There has been some talk about eliminating the Backdoor Roth. What is a Backdoor Roth, and what should we know about the planned changes?
Not just talk; this is one of my favorite tax hacks, and it is on the Congressional chopping block. The Roth IRA, the Backdoor Roth and the Jumbo Backdoor Roth are all excellent retirement planning tools. If you are eligible to make a Roth contribution, you should probably do so now. If you will have modified adjusted gross income (MAGI) over 208K and you are married filing jointly, or 140K if you are single, you are ineligible to make a 2021 Roth IRA contribution.
For those not eligible, you may be eligible for a Backdoor Roth. Although, if you already made a 2021 IRA contribution, you can only contribute a total of 6K (or 7K if 50 or older) to all of your IRAs for the year.
To do a Backdoor Roth, you cannot have any other money in traditional IRAs or SEP IRAs in your name, or this strategy will not work as intended: the tax-free treatment would only be partial due to IRA aggregation rules. Although, it could still work for your spouse. Here are the steps: Make a non-deductible 6K (or 7K if 50 or older) IRA contribution. Then immediately convert that non-deductible IRA to a Roth IRA. Make sure you file form 8606 when making a non-deductible IRA contribution.
A Jumbo Backdoor Roth is even better and, if you are eligible for this strategy, take advantage quickly, as you may only have weeks left before if disappears forever. Both the Backdoor Roth and Jumbo Backdoor Roth are eliminated as strategies in the November House-passed version Build Back Better legislation. This would go into effect on Jan 1st 2022, although we still have to see what the Senate agrees to and passes, if anything.
Making a Mega Backdoor Roth Contribution
How to make a Mega Backdoor Roth Contribution: First, you will need a 401K with provisions for Roth Contributions, After-Tax contributions, and provisions for in-plan conversions. You don’t have a lot of time but, if you are self-employed, it is still possible to pull this off before the end of the year. Here are the steps: Make a $19,500 Roth 401K contribution. An extra $6500 if age 50 or older. At the same time, make a $38,500 After-Tax contribution and then convert the $38,500 to your Roth 401K. You now have $58,000 (or $64,500) in your Roth 401K. This takes precise planning, so make sure you work with your tax advisor, pension administrator, and possibly your payroll provider to get this right.
It is my strong belief that taxes, all income taxes, are going up in the next decade and Congress will continue to eliminate tax deductions or phase them out at even lower income levels. On balance, a Roth is a tax-never account or, as I like to call it, a “Tax Freedom” account. And we know Congress and Uncle Sam currently want to curtail the Backdoor Roths, as they also know how valuable they are.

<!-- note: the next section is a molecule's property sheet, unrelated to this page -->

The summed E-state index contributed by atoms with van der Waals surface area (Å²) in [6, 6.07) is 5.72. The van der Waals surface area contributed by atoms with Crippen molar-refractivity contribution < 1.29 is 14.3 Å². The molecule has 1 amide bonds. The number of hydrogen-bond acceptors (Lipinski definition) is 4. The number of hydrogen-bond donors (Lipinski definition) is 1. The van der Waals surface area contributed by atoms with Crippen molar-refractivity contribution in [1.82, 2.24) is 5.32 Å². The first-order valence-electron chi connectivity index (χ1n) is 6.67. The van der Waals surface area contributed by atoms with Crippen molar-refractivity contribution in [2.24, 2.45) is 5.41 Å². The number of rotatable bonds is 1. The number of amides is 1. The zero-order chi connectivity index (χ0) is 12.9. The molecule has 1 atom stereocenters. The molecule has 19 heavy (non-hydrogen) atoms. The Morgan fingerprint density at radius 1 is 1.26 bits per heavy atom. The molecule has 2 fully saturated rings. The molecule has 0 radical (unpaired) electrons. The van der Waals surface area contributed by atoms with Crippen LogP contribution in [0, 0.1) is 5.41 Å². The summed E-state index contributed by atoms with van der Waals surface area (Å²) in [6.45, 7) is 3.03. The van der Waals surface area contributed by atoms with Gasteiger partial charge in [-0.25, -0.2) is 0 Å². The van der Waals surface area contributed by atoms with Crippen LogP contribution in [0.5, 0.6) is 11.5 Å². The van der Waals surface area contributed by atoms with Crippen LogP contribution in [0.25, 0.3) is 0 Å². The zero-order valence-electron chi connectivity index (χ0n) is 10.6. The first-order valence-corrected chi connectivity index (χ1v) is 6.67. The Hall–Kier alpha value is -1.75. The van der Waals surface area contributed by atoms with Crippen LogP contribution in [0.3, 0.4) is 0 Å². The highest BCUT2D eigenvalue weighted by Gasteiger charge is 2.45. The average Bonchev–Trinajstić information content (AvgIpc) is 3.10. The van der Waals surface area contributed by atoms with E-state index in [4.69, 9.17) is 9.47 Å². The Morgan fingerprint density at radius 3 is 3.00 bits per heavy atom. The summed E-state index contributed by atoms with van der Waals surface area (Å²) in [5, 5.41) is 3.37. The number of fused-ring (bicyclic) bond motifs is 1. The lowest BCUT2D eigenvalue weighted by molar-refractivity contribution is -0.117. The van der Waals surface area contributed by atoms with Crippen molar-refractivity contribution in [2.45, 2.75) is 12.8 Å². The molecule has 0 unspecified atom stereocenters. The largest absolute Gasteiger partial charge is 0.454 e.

Crypto and Tax
Some people may be sitting on realized gains in crypto currencies in their wallets. How should those be handled? Any other suggestions as far as tax consequences of crypto?
This is a very timely question. If you have unrealized gains and believe that your crypto will be worth more in the future, you may want to consider holding them for at least 365 days so you are subject to long-term capital gains taxes.
The IRS has ruled that crypto is property and all buys and sells of crypto are subject to capital gains and capital losses, just like stocks. If the sale is less than one year from the acquisition date, the transaction would be considered short term and the gain would be subject to ordinary income taxes. In addition, if you trade one crypto asset for another, it would be considered selling the asset and buying a new asset for tax purposes. If you purchase goods or services with crypto, it is also considered a sale, and any gain or loss should be reported. And finally, if you received crypto as a result of a fork, mining, airdrop, or in exchange for goods or services, the value on the day you received it would be considered income.
By the way, there are a few crypto events that are non-taxable: Purchasing crypto with fiat (like US dollars), donating crypto to a charity, transferring crypto from one wallet to another, and gifting crypto (up to 15K/yr per recipient), although the recipient would have to carry over your cost basis.
Finally, it is very important and could save you a bundle by making sure that you report all of your crypto losses, not just your gains. You should add up all of your realized gains and losses for the year (of all assets including crypto) and if you have any unrealized losses, you may consider selling them to offset realized gains. Also, since crypto is PROPERTY (not security) therefore losses from sale of crypto are not subject to wash sale rule for tax year 2021. However, there is a possibility that wash sale rule may apply to crypto starting from tax year 2022 if the BBB act makes wash sale rules applicable to crypto as well. If it ends up that crypto becomes subject to wash sales and if you really like the assets you are selling, you may consider buying something similar. Or buying the asset back in an IRA or Roth IRA.
On Balance, if you trade crypto, you should consider software that tracks all of your buys and sells. This would most likely save you time, money and the hassle of a future IRS audit.
The above information should not be considered tax advice as you should always consult with your tax professional before making any tax decisions.